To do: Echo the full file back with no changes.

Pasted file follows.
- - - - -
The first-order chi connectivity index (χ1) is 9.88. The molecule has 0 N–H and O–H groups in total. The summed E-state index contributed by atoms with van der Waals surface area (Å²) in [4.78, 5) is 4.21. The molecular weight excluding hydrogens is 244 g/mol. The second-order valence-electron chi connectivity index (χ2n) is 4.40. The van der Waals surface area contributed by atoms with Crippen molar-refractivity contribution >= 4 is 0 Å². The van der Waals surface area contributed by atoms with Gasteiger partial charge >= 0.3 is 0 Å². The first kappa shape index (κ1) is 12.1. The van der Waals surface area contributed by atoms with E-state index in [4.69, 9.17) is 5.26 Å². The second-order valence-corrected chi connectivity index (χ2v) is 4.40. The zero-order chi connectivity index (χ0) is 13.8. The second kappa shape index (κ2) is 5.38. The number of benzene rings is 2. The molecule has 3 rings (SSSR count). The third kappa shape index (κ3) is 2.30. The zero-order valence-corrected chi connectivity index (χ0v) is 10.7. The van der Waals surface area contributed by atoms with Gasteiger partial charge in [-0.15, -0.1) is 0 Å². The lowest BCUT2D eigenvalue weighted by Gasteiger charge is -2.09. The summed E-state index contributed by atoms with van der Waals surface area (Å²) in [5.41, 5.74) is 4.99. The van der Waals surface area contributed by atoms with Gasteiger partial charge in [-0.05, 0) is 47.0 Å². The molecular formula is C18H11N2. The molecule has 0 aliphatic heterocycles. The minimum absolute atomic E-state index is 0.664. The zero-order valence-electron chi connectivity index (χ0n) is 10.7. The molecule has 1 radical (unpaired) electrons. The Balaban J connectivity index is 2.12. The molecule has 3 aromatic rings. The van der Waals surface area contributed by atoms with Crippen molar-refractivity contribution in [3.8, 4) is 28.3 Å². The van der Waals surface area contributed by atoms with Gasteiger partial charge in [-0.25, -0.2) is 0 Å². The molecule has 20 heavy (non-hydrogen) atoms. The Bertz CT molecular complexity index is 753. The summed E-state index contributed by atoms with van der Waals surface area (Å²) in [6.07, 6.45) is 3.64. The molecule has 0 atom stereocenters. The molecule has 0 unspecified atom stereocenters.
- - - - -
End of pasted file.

The first-order chi connectivity index (χ1) is 9.88. The molecule has 0 N–H and O–H groups in total. The summed E-state index contributed by atoms with van der Waals surface area (Å²) in [4.78, 5) is 4.21. The molecular weight excluding hydrogens is 244 g/mol. The second-order valence-electron chi connectivity index (χ2n) is 4.40. The van der Waals surface area contributed by atoms with Crippen molar-refractivity contribution >= 4 is 0 Å². The van der Waals surface area contributed by atoms with Gasteiger partial charge >= 0.3 is 0 Å². The first kappa shape index (κ1) is 12.1. The van der Waals surface area contributed by atoms with E-state index in [4.69, 9.17) is 5.26 Å². The second-order valence-corrected chi connectivity index (χ2v) is 4.40. The zero-order chi connectivity index (χ0) is 13.8. The second kappa shape index (κ2) is 5.38. The number of benzene rings is 2. The molecule has 3 rings (SSSR count). The third kappa shape index (κ3) is 2.30. The zero-order valence-corrected chi connectivity index (χ0v) is 10.7. The van der Waals surface area contributed by atoms with Gasteiger partial charge in [-0.15, -0.1) is 0 Å². The lowest BCUT2D eigenvalue weighted by Gasteiger charge is -2.09. The summed E-state index contributed by atoms with van der Waals surface area (Å²) in [5.41, 5.74) is 4.99. The van der Waals surface area contributed by atoms with Gasteiger partial charge in [-0.05, 0) is 47.0 Å². The molecular formula is C18H11N2. The molecule has 0 aliphatic heterocycles. The minimum absolute atomic E-state index is 0.664. The zero-order valence-electron chi connectivity index (χ0n) is 10.7. The molecule has 1 radical (unpaired) electrons. The Balaban J connectivity index is 2.12. The molecule has 3 aromatic rings. The van der Waals surface area contributed by atoms with Crippen molar-refractivity contribution in [3.8, 4) is 28.3 Å². The van der Waals surface area contributed by atoms with Gasteiger partial charge in [-0.25, -0.2) is 0 Å². The molecule has 20 heavy (non-hydrogen) atoms. The Bertz CT molecular complexity index is 753. The summed E-state index contributed by atoms with van der Waals surface area (Å²) in [6.07, 6.45) is 3.64. The molecule has 0 atom stereocenters. The molecule has 0 unspecified atom stereocenters.